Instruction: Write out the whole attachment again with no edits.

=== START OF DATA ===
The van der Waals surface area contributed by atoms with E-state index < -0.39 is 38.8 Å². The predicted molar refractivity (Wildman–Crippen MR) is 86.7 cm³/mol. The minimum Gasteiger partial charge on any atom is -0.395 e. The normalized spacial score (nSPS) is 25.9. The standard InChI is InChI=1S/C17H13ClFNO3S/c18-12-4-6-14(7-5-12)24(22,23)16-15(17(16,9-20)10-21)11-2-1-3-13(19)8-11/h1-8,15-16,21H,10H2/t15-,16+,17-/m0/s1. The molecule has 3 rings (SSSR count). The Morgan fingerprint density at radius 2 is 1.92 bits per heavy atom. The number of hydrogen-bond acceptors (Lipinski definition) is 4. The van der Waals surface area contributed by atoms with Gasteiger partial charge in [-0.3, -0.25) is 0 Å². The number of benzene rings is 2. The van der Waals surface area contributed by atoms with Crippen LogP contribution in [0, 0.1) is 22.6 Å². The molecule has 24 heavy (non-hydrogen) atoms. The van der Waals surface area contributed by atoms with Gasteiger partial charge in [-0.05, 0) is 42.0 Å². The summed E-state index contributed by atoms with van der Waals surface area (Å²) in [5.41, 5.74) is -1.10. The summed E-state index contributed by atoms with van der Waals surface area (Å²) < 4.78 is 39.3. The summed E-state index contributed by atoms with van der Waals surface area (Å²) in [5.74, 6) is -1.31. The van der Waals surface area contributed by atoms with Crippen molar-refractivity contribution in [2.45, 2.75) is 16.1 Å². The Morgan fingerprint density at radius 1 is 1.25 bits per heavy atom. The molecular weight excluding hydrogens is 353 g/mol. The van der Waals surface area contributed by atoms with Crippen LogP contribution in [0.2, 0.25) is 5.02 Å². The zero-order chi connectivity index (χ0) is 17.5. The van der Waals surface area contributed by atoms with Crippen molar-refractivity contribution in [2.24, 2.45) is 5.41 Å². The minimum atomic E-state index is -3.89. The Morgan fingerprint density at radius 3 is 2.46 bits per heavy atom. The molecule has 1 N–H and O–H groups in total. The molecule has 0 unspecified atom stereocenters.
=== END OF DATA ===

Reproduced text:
The van der Waals surface area contributed by atoms with E-state index < -0.39 is 38.8 Å². The predicted molar refractivity (Wildman–Crippen MR) is 86.7 cm³/mol. The minimum Gasteiger partial charge on any atom is -0.395 e. The normalized spacial score (nSPS) is 25.9. The standard InChI is InChI=1S/C17H13ClFNO3S/c18-12-4-6-14(7-5-12)24(22,23)16-15(17(16,9-20)10-21)11-2-1-3-13(19)8-11/h1-8,15-16,21H,10H2/t15-,16+,17-/m0/s1. The molecule has 3 rings (SSSR count). The Morgan fingerprint density at radius 2 is 1.92 bits per heavy atom. The number of hydrogen-bond acceptors (Lipinski definition) is 4. The van der Waals surface area contributed by atoms with Gasteiger partial charge in [-0.3, -0.25) is 0 Å². The number of benzene rings is 2. The van der Waals surface area contributed by atoms with Crippen LogP contribution in [0, 0.1) is 22.6 Å². The molecule has 24 heavy (non-hydrogen) atoms. The van der Waals surface area contributed by atoms with Gasteiger partial charge in [-0.05, 0) is 42.0 Å². The summed E-state index contributed by atoms with van der Waals surface area (Å²) in [5.41, 5.74) is -1.10. The summed E-state index contributed by atoms with van der Waals surface area (Å²) < 4.78 is 39.3. The summed E-state index contributed by atoms with van der Waals surface area (Å²) in [5.74, 6) is -1.31. The van der Waals surface area contributed by atoms with Crippen molar-refractivity contribution in [2.45, 2.75) is 16.1 Å². The Morgan fingerprint density at radius 1 is 1.25 bits per heavy atom. The molecular weight excluding hydrogens is 353 g/mol. The van der Waals surface area contributed by atoms with Crippen LogP contribution in [0.2, 0.25) is 5.02 Å². The zero-order chi connectivity index (χ0) is 17.5. The van der Waals surface area contributed by atoms with Crippen molar-refractivity contribution in [2.24, 2.45) is 5.41 Å². The minimum atomic E-state index is -3.89. The Morgan fingerprint density at radius 3 is 2.46 bits per heavy atom. The molecule has 1 N–H and O–H groups in total. The molecule has 0 unspecified atom stereocenters.